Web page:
|And so did the groundhog. What that means is that winter is not yet over. And strangely, we had about 3 inches of snow this morning.|
Groundhog Day always falls on February 2. This traditionally marks the midpoint between the winter solstice and spring equinox.
According to legend, if a groundhog sees its shadow on this day, there will be six more weeks of winter; if it doesn’t, then spring is right around the corner.
Of course, this refers to wintry weather conditions. We like to joke, “If he sees his shadow, we’ll have six more weeks of winter; if he doesn’t, it’ll be six weeks till spring” because, of course, the dates of the equinox do not change.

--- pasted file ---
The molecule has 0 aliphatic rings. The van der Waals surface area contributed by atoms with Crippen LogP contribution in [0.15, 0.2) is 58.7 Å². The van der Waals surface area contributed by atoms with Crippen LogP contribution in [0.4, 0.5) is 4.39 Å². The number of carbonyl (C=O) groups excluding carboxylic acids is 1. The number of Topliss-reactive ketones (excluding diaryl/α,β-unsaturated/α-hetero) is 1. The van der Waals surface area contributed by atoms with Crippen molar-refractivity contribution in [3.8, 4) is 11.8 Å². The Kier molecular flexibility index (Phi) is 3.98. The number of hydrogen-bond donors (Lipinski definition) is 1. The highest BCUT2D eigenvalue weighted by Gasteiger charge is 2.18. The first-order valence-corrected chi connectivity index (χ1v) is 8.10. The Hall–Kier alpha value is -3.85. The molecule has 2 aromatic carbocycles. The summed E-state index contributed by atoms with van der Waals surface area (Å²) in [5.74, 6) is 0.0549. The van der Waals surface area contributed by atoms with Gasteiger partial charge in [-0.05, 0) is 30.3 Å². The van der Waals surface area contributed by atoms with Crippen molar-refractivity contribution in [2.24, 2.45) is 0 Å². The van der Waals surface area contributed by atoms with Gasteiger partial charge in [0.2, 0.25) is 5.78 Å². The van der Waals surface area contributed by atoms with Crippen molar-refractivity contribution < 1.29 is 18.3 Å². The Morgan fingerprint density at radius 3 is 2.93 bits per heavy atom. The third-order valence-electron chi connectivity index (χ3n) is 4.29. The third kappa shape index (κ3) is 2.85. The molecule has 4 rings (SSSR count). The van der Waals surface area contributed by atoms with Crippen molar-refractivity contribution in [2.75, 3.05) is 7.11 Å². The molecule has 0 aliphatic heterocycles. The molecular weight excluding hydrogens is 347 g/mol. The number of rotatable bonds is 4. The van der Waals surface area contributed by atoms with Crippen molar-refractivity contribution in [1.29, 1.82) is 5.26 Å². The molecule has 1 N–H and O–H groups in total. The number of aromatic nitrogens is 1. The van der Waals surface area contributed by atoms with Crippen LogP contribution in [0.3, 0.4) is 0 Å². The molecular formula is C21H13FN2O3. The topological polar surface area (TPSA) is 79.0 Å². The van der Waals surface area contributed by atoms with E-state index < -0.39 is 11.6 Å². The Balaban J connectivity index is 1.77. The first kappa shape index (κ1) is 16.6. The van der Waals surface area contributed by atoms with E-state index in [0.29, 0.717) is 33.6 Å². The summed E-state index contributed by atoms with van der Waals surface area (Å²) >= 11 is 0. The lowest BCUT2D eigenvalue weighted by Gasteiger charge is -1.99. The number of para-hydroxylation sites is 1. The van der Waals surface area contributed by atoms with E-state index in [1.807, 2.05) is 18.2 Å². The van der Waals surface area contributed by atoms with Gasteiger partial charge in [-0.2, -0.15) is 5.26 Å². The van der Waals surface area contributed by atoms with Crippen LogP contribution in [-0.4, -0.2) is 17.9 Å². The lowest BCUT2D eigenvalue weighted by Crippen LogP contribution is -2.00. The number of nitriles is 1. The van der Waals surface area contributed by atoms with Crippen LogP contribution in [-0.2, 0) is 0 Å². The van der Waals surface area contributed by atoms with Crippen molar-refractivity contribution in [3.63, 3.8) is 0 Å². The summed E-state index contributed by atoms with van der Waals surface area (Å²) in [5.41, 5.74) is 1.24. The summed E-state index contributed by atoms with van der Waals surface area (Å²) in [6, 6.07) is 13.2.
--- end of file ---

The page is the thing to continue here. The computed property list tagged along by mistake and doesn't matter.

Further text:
GROUNDHOG DAY MEANING AND ORIGINS
Groundhog Day has deeper meaning because it’s speaks to the triumph of spring over winter—and birth over death. Originally, this was a Celtic festival marking the cross-quarter day, or midpoint of the season. Read more about the ancient Celtic calendar.
The day was called Imbolc (lambs’ milk) because the lambing season began. It was also called Brigantia for the Celtic female deity of light, calling attention to the Sun’s being halfway on its advance from the winter solstice to the spring equinox.
The Christian church later called this festival of light, “Candlemas.” The English name refers to the candles lit that day in churches to celebrate the presentation of the Christ Child in the temple of Jerusalem.